Condition monitoring analysts, especially the vibration team, frequently get this call from the operating area of the plant: “The XYZ machine sounds funny, you need to come out here and check it!” The expected response is “Sure, I’ll grab my data collector and be right there.” But is this the right thing to do first? More often than not, changes in machinery behavior are the result of one of three things:
- Recently performed inspections,
- Recently performed maintenance, or
- Operational changes.
Recently Performed Inspections
The three scariest words in any machine evaluation procedure are “Open And Inspect.” More problems are induced by performing intrusive inspections than any other cause, which is the genesis of that old expression, “If it ain’t broke, don’t fix it!” Similarly, documentation in the Computerized Maintenance Management System should offer some clues as to what work may have recently been done to the machine leading to a better understanding of what the “funny noise” might be trying to tell us. Checking for these things before running out to take measurements only takes a couple of minutes and can provide valuable insight into what to expect when the measurements are actually taken.
Most of us can relate to the experience of getting our car’s oil changed. Surprisingly, the highest percentage of low/no oil related engine failures happen within a few days or a few miles of an oil change, due largely to inattention to detail on the part of the mechanic doing the job. Nothing malicious happened, but the plug was either forgotten or not fully tightened resulting in the oil leaking out.
A more industrial example involves a company that experienced an unacceptably high rate of post-maintenance vibration check failures when the belts were changed on their belt driven fans. In all cases, the vibration indication was severe misalignment. It actually took an extensive study of work histories, from the CMMS to figure out what was happening, thus reinforcing the importance of the Condition Monitoring team having access to the CMMS. The facility had hundreds of belt driven fans, many in very critical cooling applications, and every fan that couldn’t operate meant that production was reduced. Four mechanics typically worked in teams of two to do the job. The CMMS study found that when a particular pair of mechanics (A & B) were working together, the PMT result was always high vibration due to misalignment. The other two mechanics (C & D), when working together never had alignment issues, nor did they happen when one of A or B was paired up with C or D to do the job! The solution was to send A & B to dedicated training, after which post maintenance testing has never again shown misalignment.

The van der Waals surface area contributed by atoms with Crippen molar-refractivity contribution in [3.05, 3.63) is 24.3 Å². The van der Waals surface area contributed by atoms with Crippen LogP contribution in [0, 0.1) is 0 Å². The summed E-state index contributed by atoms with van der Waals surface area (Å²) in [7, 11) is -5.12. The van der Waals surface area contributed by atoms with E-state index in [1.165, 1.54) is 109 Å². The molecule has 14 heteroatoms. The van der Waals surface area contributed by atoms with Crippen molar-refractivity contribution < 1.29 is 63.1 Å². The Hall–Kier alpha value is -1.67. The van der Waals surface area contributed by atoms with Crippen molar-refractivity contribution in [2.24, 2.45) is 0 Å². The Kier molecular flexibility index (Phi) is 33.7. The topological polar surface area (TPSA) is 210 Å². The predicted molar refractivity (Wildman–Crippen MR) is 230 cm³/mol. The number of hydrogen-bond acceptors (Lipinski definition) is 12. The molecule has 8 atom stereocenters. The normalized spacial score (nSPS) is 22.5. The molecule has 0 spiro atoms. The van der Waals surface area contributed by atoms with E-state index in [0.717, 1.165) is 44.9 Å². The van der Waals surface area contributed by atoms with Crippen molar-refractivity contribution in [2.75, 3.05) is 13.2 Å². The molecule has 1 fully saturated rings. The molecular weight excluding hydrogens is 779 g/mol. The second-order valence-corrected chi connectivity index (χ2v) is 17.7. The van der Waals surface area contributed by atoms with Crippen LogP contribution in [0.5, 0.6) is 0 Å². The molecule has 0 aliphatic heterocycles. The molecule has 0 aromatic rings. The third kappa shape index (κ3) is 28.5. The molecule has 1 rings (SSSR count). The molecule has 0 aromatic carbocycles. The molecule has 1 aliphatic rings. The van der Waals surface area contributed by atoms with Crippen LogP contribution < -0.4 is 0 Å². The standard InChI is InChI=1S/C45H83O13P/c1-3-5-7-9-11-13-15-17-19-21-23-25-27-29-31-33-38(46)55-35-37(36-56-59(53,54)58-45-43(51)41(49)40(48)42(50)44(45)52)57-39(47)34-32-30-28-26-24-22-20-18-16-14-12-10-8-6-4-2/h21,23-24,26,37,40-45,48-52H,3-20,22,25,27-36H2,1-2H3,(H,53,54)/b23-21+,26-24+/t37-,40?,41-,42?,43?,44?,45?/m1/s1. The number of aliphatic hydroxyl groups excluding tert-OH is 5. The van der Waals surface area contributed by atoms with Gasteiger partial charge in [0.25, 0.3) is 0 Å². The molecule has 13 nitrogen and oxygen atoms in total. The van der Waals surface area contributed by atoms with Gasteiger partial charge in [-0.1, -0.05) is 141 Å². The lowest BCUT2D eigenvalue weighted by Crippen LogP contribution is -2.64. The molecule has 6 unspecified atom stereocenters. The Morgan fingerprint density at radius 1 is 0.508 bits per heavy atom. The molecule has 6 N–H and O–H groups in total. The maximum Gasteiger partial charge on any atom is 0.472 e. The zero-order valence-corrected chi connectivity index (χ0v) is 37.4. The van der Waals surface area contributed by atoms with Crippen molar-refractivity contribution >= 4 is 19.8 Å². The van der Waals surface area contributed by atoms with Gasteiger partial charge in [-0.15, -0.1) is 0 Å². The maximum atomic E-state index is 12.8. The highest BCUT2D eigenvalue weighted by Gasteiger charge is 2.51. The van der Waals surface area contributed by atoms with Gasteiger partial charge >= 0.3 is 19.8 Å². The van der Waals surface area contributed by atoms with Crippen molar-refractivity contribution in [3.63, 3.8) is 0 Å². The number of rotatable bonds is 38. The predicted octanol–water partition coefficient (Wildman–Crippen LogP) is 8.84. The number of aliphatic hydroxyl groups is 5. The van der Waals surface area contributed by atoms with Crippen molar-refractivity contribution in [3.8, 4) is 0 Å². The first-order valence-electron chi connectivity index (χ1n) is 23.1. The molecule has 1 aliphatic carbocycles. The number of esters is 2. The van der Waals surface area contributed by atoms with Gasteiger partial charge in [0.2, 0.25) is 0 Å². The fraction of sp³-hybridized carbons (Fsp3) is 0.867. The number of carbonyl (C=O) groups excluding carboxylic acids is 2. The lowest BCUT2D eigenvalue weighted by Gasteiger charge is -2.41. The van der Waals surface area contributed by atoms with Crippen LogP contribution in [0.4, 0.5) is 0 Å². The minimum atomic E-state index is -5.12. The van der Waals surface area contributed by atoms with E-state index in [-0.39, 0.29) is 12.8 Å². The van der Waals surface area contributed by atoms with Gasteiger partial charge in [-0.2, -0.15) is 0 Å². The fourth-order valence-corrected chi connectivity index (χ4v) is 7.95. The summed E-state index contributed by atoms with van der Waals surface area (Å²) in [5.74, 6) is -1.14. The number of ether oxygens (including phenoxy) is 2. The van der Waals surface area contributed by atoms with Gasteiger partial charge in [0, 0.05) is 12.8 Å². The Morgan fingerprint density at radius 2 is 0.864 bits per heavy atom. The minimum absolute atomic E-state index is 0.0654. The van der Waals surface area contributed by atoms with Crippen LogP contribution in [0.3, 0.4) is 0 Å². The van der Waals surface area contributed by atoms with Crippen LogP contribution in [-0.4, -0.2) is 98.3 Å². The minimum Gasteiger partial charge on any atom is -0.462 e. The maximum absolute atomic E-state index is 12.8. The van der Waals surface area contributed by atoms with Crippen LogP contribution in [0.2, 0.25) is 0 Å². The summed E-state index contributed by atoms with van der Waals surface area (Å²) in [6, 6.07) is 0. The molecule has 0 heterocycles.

Operational changes are another source of premature machine failure, when machines are put into undesirable operating states. This is best learned when the analyst does arrive at the machine, or if viewing on-line data remotely is the first question to ask of the caller. The first question to ask the operator who initiated the call is “what’s different” about the operation of the machine. Perhaps a speed change into a resonant condition or a load change due to a production demand change or a cooling airflow or liquid coolant flow rate change may have taken place. Many times a simple change in how the machine is operating is all that is needed to resolve the issue. Otherwise, an autopsy would identify it as the cause of death!
This is why machinery domain expertise, and not blind reliance on Artificial Intelligence, is so critical to an effective condition monitoring and evaluation program. AI almost always defaults to mechanical defects when condition monitoring indications change, without consideration for what may have recently been done to the machine in terms of either work performed or how its’ operating situation has changed.
ATS’ business has been built by machinery domain experts who understand not just what the condition monitoring indications mean academically but also how maintenance activities and operating regimes can influence those indications. Our experts intuitively know what can impact condition monitoring indications beyond just the failure modes and data illustrated on the condition monitoring world’s most popular wall chart.
Our machinery experts look at every sensor on every machine every workday and are not shy about proactively calling our Customers to let them know when we see something out of the ordinary to probe for the reasons why. And we do this at a price that is extremely competitive compared to the companies offering an AI based monitoring solution with more computer expertise than machine domain expertise.
Give us a call at 866.398.9778 or email us at firstname.lastname@example.org to discuss how we can apply our machinery domain expertise and condition monitoring technologies to help you to improve the operational reliability of your facility. Remember, when it comes to monitoring and making decisions on machinery, ATS’ INTELLIGENCE IS REAL, not artificial.